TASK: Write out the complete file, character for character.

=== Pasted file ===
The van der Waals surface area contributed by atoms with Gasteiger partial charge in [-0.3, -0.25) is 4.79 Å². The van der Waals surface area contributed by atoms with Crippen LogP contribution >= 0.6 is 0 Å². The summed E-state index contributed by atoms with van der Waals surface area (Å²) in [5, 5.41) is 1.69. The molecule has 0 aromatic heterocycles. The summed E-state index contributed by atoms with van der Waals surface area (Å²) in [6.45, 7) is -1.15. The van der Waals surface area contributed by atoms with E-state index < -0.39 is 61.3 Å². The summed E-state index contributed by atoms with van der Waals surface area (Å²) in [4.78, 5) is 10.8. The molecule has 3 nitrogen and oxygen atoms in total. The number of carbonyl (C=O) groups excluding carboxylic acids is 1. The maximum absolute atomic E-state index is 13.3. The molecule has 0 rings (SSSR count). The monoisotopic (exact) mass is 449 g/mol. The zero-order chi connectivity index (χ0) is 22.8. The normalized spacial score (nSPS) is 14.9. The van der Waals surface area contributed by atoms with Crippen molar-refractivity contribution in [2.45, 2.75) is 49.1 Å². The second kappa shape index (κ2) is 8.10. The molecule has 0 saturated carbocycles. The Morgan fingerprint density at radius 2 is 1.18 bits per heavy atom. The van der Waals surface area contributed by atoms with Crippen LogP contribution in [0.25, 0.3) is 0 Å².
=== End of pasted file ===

The van der Waals surface area contributed by atoms with Gasteiger partial charge in [-0.3, -0.25) is 4.79 Å². The van der Waals surface area contributed by atoms with Crippen LogP contribution >= 0.6 is 0 Å². The summed E-state index contributed by atoms with van der Waals surface area (Å²) in [5, 5.41) is 1.69. The molecule has 0 aromatic heterocycles. The summed E-state index contributed by atoms with van der Waals surface area (Å²) in [6.45, 7) is -1.15. The van der Waals surface area contributed by atoms with E-state index < -0.39 is 61.3 Å². The summed E-state index contributed by atoms with van der Waals surface area (Å²) in [4.78, 5) is 10.8. The molecule has 3 nitrogen and oxygen atoms in total. The number of carbonyl (C=O) groups excluding carboxylic acids is 1. The maximum absolute atomic E-state index is 13.3. The molecule has 0 rings (SSSR count). The monoisotopic (exact) mass is 449 g/mol. The zero-order chi connectivity index (χ0) is 22.8. The normalized spacial score (nSPS) is 14.9. The van der Waals surface area contributed by atoms with Crippen molar-refractivity contribution in [2.45, 2.75) is 49.1 Å². The second kappa shape index (κ2) is 8.10. The molecule has 0 saturated carbocycles. The Morgan fingerprint density at radius 2 is 1.18 bits per heavy atom. The van der Waals surface area contributed by atoms with Crippen LogP contribution in [0.25, 0.3) is 0 Å².